Landscapes don’t get much bigger than the Himalaya. Robert Twigger’s new tome, White Mountain (Weidenfeld & Nicholson, £20), sees him tackle not only the Abode of the Gods but the prickly history and myths that continue to draw visitors to these impenetrable peaks. Wales’ pinnacles might not match up to Nepal’s in size, but they can punch their weight in legends and literature. Jim Perrin’s The Hills of Wales (Gomer, £15) compiles three decades of his ruminations into a passionate endorsement of Welsh walking, folklore and writing. You’ll be Cymru-bound in no time. There’s more epic scenery and history in Forty Shades of White (Explore Books, £12).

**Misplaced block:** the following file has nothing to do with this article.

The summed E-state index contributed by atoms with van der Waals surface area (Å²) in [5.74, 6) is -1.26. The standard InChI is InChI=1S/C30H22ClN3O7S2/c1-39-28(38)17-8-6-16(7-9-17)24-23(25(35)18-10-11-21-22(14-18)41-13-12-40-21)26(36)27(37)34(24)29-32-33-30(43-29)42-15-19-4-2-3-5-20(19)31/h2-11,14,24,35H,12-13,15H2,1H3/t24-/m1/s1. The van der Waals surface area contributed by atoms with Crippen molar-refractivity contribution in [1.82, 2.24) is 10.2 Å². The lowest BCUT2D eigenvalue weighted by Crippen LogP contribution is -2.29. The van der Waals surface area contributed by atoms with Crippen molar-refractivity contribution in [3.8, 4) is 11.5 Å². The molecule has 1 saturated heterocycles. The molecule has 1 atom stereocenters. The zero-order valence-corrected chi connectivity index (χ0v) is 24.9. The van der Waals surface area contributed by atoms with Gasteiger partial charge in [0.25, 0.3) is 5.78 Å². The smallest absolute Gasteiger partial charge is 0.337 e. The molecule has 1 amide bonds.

Here, ‘grandmum-next-door’ Ginni Bazlinton blends the minutia of her voyage around the White Continent – wildlife, islands, fellow passengers – with a generous overview of the region and its storied and often tragic past. Speaking of stories: Ethiopia has had nearly two millennia of literary tourists. Yves-Marie Stranger collates their wisdom and writings in Ethiopia: Through Writers’ Eyes (Han d, £15), starting with Greek historian Herodotus in 440BC and finishing with Wanderlust’s rather fractious cycle through the area, in the modern day, with the likes of Poe, Waugh, Coleridge and Dervla Murphy all chipping in. But often it’s the little details that make a journey great. Atlas Obscura (Workman, £25), a compendium of the arcane, the hidden and the most eccentric travel spots, has over 700 ft m ideas to brighten nearly any journey on the planet. At winkle-eyed gem.